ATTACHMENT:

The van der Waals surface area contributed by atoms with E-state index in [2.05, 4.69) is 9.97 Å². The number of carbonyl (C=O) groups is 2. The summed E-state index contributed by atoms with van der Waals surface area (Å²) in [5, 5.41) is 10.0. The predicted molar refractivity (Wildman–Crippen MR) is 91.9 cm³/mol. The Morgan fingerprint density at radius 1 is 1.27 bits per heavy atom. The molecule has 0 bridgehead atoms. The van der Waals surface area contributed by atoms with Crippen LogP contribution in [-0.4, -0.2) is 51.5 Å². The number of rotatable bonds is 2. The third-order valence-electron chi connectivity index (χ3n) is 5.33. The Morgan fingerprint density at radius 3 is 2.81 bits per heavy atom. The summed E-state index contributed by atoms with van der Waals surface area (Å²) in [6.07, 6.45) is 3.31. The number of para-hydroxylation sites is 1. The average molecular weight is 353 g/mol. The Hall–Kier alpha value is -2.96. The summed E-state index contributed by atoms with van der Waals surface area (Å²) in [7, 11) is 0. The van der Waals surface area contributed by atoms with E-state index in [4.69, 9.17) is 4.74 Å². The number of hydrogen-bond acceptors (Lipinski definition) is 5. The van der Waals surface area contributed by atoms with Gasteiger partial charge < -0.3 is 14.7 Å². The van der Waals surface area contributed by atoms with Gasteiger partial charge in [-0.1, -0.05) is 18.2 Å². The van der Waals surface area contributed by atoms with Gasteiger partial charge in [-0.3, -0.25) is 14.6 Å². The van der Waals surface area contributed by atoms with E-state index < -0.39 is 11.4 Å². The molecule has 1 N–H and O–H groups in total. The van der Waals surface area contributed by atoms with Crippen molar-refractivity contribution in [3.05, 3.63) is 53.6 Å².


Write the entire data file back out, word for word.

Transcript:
The van der Waals surface area contributed by atoms with E-state index in [2.05, 4.69) is 9.97 Å². The number of carbonyl (C=O) groups is 2. The summed E-state index contributed by atoms with van der Waals surface area (Å²) in [5, 5.41) is 10.0. The predicted molar refractivity (Wildman–Crippen MR) is 91.9 cm³/mol. The Morgan fingerprint density at radius 1 is 1.27 bits per heavy atom. The molecule has 0 bridgehead atoms. The van der Waals surface area contributed by atoms with Crippen LogP contribution in [-0.4, -0.2) is 51.5 Å². The number of rotatable bonds is 2. The third-order valence-electron chi connectivity index (χ3n) is 5.33. The Morgan fingerprint density at radius 3 is 2.81 bits per heavy atom. The summed E-state index contributed by atoms with van der Waals surface area (Å²) in [6.07, 6.45) is 3.31. The number of para-hydroxylation sites is 1. The average molecular weight is 353 g/mol. The Hall–Kier alpha value is -2.96. The summed E-state index contributed by atoms with van der Waals surface area (Å²) in [7, 11) is 0. The van der Waals surface area contributed by atoms with E-state index in [4.69, 9.17) is 4.74 Å². The number of hydrogen-bond acceptors (Lipinski definition) is 5. The van der Waals surface area contributed by atoms with Gasteiger partial charge < -0.3 is 14.7 Å². The van der Waals surface area contributed by atoms with Gasteiger partial charge in [-0.1, -0.05) is 18.2 Å². The van der Waals surface area contributed by atoms with Gasteiger partial charge in [-0.3, -0.25) is 14.6 Å². The van der Waals surface area contributed by atoms with E-state index < -0.39 is 11.4 Å². The molecule has 1 N–H and O–H groups in total. The van der Waals surface area contributed by atoms with Crippen molar-refractivity contribution in [3.05, 3.63) is 53.6 Å².